Mike homed in on the biggest challenge he saw on his unit: falls. Despite the clinical staff’s dedication, ensuring patient safety proved elusive without constant, one-on-one vigilance. 

“A cardiac surgery could be successful,” recalls Mike, “but if patients fell afterward, especially with chest tubes in, they could get infections and have other serious complications. I cringe thinking about how often this happened. It should have been a zero harm environment, but hospitals just didn’t have the right tools. I felt a strong urge to do something about it.”

“Our managers assembled task forces and committees,” he continues, “and they kept saying we had to do better with falls—but that’s like a coach saying at half time, ‘We really need to win, so let’s score more points.’ We had no data, no strategy, no benchmarks. I saw a lot of effort and resources being spent, but we made so little progress.”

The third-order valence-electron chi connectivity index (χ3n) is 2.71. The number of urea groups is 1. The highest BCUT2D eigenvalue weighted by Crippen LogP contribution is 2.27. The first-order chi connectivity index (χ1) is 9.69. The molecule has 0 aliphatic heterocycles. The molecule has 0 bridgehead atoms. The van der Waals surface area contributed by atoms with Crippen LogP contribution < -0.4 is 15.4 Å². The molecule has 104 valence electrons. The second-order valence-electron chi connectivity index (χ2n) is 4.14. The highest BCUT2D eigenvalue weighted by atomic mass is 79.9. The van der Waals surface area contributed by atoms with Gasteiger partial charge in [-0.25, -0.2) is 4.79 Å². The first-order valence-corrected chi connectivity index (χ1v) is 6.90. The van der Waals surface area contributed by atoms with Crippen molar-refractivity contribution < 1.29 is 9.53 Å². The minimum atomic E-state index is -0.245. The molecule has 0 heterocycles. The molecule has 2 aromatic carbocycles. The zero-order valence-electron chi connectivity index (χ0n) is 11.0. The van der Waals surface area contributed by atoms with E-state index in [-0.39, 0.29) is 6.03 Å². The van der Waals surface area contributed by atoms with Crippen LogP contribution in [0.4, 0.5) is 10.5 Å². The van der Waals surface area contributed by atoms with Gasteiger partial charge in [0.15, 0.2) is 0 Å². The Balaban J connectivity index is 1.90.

Determined to bridge this gap, Mike started to envision a data-driven, AI-backed system that could revolutionize patient monitoring and care efficiency, a concept that would plant the seeds of Inspiren.

The value of clinician-led innovation


Vin and Jeff with masks

Vincent Cocito  & Jeff Morelli

In 2017, Mike joined forces with Jeffrey Morelli and Vincent Cocito, who came from healthcare technology. Jeff and Vin were kindred spirits in the pursuit of healthcare innovation, and all three were fueled by a fervent desire to transform care delivery.

The team spent their first two years huddled together in the library at Columbia University. They read publications and patents, especially around computer vision and ambient patient monitoring, setting a goal to create a piece of hardware that could gather data and track care delivery.